The organ’s primary feedback mechanism is not acoustic, but haptic. (The pipes can be so far from the console that organists joke about playing a fugue and then sitting back to listen to it.) Precise standards are set for the keys and pedals: required force, traveling distance, travel point where air gets admitted to the pipes, surface friction. Physically, keyboards have not grown in width like the piano has, because the lowest and highest notes are attained through other means than mere reach. On large theatre organs, the upper keyboards tilt down, sometimes almost vertically. Cognitive issues relate to which pipes are sounded by a particular keyboard. (To the newcomer, the organ’s profusion of modes may be its most terrifying aspect.) Individual drawknobs enable particular timbres, such as clarinets, flutes, or trumpets. “Mixture” drawknobs enable several timbres (ranks of pipes) simultaneously. Combination pistons set an entire collection of drawknobs with a single push, from a thumb or a toe, whichever is free at that moment during a performance. Couplers connect one keyboard’s pipes to another keyboard, or sound pipes an octave higher or lower than usual. A bass coupler connects the pedalboard’s pipes to the lowest note currently held on a keyboard. Most revealingly, even with recent computerization and touchscreens, organs don’t try to helpfully draw a diagram of active connections. That would only be a cluttersome distraction; instead, visual feedback is limited to indicating which couplers are active. The organist memorizes how these are wired together, a task not much more complicated than memorizing the layout of a car’s stick shift.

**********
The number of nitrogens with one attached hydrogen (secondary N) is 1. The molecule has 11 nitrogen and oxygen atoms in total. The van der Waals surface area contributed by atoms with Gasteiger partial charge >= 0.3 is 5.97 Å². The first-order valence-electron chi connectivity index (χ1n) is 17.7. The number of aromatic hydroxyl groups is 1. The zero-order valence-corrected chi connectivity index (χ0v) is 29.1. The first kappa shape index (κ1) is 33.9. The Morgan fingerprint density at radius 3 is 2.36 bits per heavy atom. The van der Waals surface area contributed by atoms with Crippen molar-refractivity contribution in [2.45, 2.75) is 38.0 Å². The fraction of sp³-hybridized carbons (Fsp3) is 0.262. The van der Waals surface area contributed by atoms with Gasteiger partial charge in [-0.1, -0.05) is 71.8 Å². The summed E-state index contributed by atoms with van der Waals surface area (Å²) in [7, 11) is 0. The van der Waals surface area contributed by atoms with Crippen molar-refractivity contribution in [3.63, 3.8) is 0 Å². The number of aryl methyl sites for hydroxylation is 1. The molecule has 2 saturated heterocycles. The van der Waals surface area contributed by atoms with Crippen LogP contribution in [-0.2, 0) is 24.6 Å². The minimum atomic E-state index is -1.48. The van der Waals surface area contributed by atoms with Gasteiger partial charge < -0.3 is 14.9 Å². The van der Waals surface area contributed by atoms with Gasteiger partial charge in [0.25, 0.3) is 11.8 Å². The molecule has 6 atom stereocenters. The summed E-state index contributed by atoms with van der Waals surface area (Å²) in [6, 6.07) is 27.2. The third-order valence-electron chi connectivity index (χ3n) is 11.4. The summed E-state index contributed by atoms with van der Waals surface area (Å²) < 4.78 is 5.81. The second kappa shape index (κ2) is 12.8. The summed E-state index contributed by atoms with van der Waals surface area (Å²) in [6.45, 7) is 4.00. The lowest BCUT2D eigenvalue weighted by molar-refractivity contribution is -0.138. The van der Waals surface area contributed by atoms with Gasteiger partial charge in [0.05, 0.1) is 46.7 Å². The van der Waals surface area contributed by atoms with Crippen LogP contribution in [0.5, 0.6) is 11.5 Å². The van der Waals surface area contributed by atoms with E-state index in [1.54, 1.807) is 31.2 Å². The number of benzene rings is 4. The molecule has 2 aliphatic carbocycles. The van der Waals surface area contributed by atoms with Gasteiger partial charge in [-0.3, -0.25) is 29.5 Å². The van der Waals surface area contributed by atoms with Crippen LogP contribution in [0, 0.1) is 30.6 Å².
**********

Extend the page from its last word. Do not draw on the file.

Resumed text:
Speaking of computers, the parallels to XD grow stronger for newer musical instruments that incorporate software.
Later in the chapter, we’ll see how adding a tilt sensor to a pitch-tracked electric guitar can make it either easier to play or impossibly harder, depending only on the software. We’ll also see the many ways that dancers can affect the music to which they’re dancing by using software to interpret their movements sensed by a motion capture rig.
Even if a software-based instrument lacks the organ’s combinatorial explosion of mapping keyboards to ranks of pipes, software’s sheer flexibility seduces the designer into making the instrument so reconfigurable that the player has little attention left for actual playing. (In the limit, live coding replaces all traditional performance with writing software. But this chapter deals only with instruments that still respond to real-time physical gestures.) The player’s cognitive limits must be respected but also challenged: the kazoo has spawned no Mephistophelean virtuosos, no grand concertos. A reasonable challenge rewards the player with repeated levels of mastery, like a well-paced video game.
Software lets us arbitrarily connect the player’s physical gestures to the resulting sounds. Properly exploiting such richness requires guidance from XD. Only then can that realm of infinite possibility be concentrated into one instrument, one that is not merely enjoyable to listen to, but also worth playing and worth mastering.